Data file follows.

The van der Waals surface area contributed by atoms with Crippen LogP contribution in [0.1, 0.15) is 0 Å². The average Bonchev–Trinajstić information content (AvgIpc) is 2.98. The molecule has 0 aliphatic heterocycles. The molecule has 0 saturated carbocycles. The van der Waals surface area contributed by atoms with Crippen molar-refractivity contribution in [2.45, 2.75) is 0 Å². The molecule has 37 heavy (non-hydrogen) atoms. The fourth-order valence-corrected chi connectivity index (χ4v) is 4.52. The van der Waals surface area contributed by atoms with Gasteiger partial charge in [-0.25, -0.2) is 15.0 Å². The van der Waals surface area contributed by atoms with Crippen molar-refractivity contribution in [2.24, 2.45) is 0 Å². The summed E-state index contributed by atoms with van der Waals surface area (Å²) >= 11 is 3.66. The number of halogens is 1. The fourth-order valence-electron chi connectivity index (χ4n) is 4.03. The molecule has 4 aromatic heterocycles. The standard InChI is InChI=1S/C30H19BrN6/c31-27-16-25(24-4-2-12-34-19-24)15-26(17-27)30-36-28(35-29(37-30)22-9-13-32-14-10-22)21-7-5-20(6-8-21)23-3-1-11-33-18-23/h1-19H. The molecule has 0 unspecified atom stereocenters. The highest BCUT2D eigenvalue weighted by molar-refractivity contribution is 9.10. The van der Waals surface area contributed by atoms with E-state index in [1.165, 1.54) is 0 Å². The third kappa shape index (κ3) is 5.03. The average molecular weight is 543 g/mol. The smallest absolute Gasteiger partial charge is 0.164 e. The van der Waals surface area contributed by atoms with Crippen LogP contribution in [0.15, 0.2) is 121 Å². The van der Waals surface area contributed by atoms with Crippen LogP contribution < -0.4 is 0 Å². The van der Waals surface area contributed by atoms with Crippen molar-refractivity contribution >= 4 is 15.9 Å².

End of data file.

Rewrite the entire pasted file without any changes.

The van der Waals surface area contributed by atoms with Crippen LogP contribution in [0.1, 0.15) is 0 Å². The average Bonchev–Trinajstić information content (AvgIpc) is 2.98. The molecule has 0 aliphatic heterocycles. The molecule has 0 saturated carbocycles. The van der Waals surface area contributed by atoms with Crippen molar-refractivity contribution in [2.45, 2.75) is 0 Å². The molecule has 37 heavy (non-hydrogen) atoms. The fourth-order valence-corrected chi connectivity index (χ4v) is 4.52. The van der Waals surface area contributed by atoms with Gasteiger partial charge in [-0.25, -0.2) is 15.0 Å². The van der Waals surface area contributed by atoms with Crippen molar-refractivity contribution in [2.24, 2.45) is 0 Å². The summed E-state index contributed by atoms with van der Waals surface area (Å²) >= 11 is 3.66. The number of halogens is 1. The fourth-order valence-electron chi connectivity index (χ4n) is 4.03. The molecule has 4 aromatic heterocycles. The standard InChI is InChI=1S/C30H19BrN6/c31-27-16-25(24-4-2-12-34-19-24)15-26(17-27)30-36-28(35-29(37-30)22-9-13-32-14-10-22)21-7-5-20(6-8-21)23-3-1-11-33-18-23/h1-19H. The molecule has 0 unspecified atom stereocenters. The highest BCUT2D eigenvalue weighted by molar-refractivity contribution is 9.10. The van der Waals surface area contributed by atoms with E-state index in [1.165, 1.54) is 0 Å². The third kappa shape index (κ3) is 5.03. The average molecular weight is 543 g/mol. The smallest absolute Gasteiger partial charge is 0.164 e. The van der Waals surface area contributed by atoms with Crippen LogP contribution in [0.15, 0.2) is 121 Å². The van der Waals surface area contributed by atoms with Crippen LogP contribution < -0.4 is 0 Å². The van der Waals surface area contributed by atoms with Crippen molar-refractivity contribution >= 4 is 15.9 Å².